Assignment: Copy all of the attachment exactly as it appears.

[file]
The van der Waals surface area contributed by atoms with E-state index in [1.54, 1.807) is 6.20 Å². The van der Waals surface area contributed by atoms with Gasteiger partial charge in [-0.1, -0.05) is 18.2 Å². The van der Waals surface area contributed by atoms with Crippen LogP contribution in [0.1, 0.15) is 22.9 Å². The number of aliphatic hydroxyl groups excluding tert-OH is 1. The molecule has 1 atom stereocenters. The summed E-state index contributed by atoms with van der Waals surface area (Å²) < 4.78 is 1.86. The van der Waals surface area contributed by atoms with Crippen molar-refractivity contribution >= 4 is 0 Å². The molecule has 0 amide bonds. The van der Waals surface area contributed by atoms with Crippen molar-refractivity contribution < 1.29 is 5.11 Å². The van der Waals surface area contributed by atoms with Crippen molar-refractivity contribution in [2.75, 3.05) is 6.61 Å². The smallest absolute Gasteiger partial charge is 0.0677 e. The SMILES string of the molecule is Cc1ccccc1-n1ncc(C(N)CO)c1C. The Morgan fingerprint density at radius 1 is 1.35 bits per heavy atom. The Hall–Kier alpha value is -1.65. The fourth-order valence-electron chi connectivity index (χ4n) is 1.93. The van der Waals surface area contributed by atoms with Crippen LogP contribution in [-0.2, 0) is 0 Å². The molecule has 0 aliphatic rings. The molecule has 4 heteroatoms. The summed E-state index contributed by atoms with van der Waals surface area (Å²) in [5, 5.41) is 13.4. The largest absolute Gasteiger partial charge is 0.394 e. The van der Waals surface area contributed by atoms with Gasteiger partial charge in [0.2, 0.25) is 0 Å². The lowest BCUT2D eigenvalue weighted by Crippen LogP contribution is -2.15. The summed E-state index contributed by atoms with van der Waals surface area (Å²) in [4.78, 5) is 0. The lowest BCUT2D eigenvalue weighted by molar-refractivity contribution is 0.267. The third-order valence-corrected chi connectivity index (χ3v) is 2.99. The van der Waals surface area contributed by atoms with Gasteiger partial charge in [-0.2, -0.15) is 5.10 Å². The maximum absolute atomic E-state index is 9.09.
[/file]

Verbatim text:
The van der Waals surface area contributed by atoms with E-state index in [1.54, 1.807) is 6.20 Å². The van der Waals surface area contributed by atoms with Gasteiger partial charge in [-0.1, -0.05) is 18.2 Å². The van der Waals surface area contributed by atoms with Crippen LogP contribution in [0.1, 0.15) is 22.9 Å². The number of aliphatic hydroxyl groups excluding tert-OH is 1. The molecule has 1 atom stereocenters. The summed E-state index contributed by atoms with van der Waals surface area (Å²) < 4.78 is 1.86. The van der Waals surface area contributed by atoms with Crippen molar-refractivity contribution >= 4 is 0 Å². The molecule has 0 amide bonds. The van der Waals surface area contributed by atoms with Crippen molar-refractivity contribution < 1.29 is 5.11 Å². The van der Waals surface area contributed by atoms with Crippen molar-refractivity contribution in [2.75, 3.05) is 6.61 Å². The smallest absolute Gasteiger partial charge is 0.0677 e. The SMILES string of the molecule is Cc1ccccc1-n1ncc(C(N)CO)c1C. The Morgan fingerprint density at radius 1 is 1.35 bits per heavy atom. The Hall–Kier alpha value is -1.65. The fourth-order valence-electron chi connectivity index (χ4n) is 1.93. The van der Waals surface area contributed by atoms with Crippen LogP contribution in [-0.2, 0) is 0 Å². The molecule has 0 aliphatic rings. The molecule has 4 heteroatoms. The summed E-state index contributed by atoms with van der Waals surface area (Å²) in [5, 5.41) is 13.4. The largest absolute Gasteiger partial charge is 0.394 e. The van der Waals surface area contributed by atoms with Gasteiger partial charge in [0.2, 0.25) is 0 Å². The lowest BCUT2D eigenvalue weighted by Crippen LogP contribution is -2.15. The summed E-state index contributed by atoms with van der Waals surface area (Å²) in [4.78, 5) is 0. The lowest BCUT2D eigenvalue weighted by molar-refractivity contribution is 0.267. The third-order valence-corrected chi connectivity index (χ3v) is 2.99. The van der Waals surface area contributed by atoms with Gasteiger partial charge in [-0.2, -0.15) is 5.10 Å². The maximum absolute atomic E-state index is 9.09.